When you run your own show, enthusiasm is vital. That emotional attachment will keep you going through the inevitable hard times, and let you see your way to success.

by Scott Hampton on June 29th, 2014

Let's see. I'm wired funny, it used to be called "Asperger's" but it's now called "Autistic Spectrum" so I am really astonishingly bad at names and faces. According to the Win Friends and Influence People theory of quintessentially American success, that's a death knell. 

I've been talking to a lot of other founders and startup people lately to find out what their alledged handicap is. Lots of dyslexia, a pretty good sample of synesthesias, OCDs, panic attack sufferers, and several other Aspi's.  And I'm hazarding that a lot of mild to moderate narcissism is at play... 

Most common: depression, bipolar, or some other "mood disorder".  Usually a combination, in fact.

In fact, of the 22 founders of biotech or medtech founders I've spoken to about this since the fall of 2012, more than half of us are on at least one medication for these things. 

I propose that experience of distress is helpful for a founder. A lifetime of mental practice dealing with being different, feeling like an outsider, or dealing with extended anxiety may be the best training for an entrepreneur.

Starting a new venture around an idea that has little market validation is, when you get down to it, a bit unhinged. I once started a venture with an idea that had only theoretical demonstration of possible feasibility. Clearly I'm not normal.

In my case, thanks to childhood sexual abuse, I have struggled with depression for years. I have great meds, thank you, and they work for my situation, and I'm still in the game. There's a lot of evidence that melancholics are more realistic, which has some real benefits if you know how to deal with it.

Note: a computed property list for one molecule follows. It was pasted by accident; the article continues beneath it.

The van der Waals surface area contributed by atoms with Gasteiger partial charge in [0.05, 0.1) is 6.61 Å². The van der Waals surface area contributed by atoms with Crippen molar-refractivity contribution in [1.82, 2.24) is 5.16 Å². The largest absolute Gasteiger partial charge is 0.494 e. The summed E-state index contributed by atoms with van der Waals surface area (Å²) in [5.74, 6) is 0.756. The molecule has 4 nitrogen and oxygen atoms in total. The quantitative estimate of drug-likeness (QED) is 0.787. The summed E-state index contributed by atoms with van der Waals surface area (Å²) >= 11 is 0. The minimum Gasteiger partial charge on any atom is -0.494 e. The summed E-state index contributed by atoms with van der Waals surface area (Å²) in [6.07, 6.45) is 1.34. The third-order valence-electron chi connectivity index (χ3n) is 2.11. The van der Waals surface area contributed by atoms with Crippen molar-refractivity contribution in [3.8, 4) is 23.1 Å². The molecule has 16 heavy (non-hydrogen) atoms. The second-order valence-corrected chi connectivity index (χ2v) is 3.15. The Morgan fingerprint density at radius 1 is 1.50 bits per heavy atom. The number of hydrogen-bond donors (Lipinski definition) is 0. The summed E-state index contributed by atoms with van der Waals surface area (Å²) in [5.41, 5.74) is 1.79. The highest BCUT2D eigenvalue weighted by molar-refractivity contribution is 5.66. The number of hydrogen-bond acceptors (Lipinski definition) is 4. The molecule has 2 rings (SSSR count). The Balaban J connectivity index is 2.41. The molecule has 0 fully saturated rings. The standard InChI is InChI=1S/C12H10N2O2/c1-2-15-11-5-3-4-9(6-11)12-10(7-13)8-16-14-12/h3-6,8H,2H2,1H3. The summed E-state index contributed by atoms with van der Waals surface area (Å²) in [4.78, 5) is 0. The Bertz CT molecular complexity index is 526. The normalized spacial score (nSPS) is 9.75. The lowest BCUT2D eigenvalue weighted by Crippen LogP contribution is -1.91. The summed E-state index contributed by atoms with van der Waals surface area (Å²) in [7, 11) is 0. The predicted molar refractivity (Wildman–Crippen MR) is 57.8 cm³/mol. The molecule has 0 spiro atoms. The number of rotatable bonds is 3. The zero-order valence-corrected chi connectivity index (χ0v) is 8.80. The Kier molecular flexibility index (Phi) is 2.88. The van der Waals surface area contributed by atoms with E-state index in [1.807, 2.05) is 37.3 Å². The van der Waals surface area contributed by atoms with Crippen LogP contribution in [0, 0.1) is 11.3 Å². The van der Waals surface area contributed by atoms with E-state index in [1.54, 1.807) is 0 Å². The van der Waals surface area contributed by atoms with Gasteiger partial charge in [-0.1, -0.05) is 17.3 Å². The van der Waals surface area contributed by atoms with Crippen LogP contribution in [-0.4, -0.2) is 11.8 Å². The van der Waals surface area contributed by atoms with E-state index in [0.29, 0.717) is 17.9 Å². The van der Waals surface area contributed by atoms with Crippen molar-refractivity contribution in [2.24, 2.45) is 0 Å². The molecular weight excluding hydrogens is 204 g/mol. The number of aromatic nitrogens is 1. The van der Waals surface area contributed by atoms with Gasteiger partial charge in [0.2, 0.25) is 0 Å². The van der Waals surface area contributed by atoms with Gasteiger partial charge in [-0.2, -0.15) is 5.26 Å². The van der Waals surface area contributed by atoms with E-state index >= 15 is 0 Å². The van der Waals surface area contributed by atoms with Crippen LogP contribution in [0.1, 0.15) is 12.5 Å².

I was overjoyed recently when I found out that my latest round of low energy levels were due to thyroid problems. That's EASY. Bacterial meningitis almost killed me, a drunk driver almost killed me: thyroid problems are pretty much routine medicine. This is almost sorted out. 


Starting a company has lots of downs and occasional ups. There's the thrill of the concept, then the hard work fleshing it out, and then there are the thousand rejections. Just doing fundraising can be death by a million cuts. You'll hear, repeatedly, the same song by investors. You are:
  • Too early.
  • Too late.
  • Lousy market.
  • Inexperienced team.
  • Management hasn't had prior exit.
  • You're asking for too much money.
  • You're not asking for enough money.
  • Not enough return.
  • Too risky.
  • Not visionary. 
  • And the list goes on. And on...... 
So even for a neurotypical non-neurotic, there is an awful lot of downer for the occasional moment of victory. And in start-ups, the initial victories may not seem like much to anyone else. 

What I'm trying to get at here is that most people who do start something new are doing so because they think that they have not been rewarded for being themself in the normal job culture. "I can do better than this." 

You can. And if you have struggled with some kind of mood or neurological challenges already in life, I think you are better prepared for the manic-depression induction effects of creating something new and convincing enough people to believe in your dream. 

by Scott Hampton on June 7th, 2014

So a taxi hire APP is now worth 18 BILLION in its latest round.

A while back I wrote an unfortunately prescient post about how the YAPA investment craze was killing real venture investing. I wish I had been wrong - for all the fancy talk about how investing was back in 2013, almost all the money was in applicatations and social media and problems of young white affluent people living in big cities. 

In good news, we still get traction on our small-ish medical deals, but honestly - 18 Billion valuation for an alternative to classic taxi service? 

It's the new bubble. Fasten your seat belts, it's stupid now, that means it's going to get ugly soon.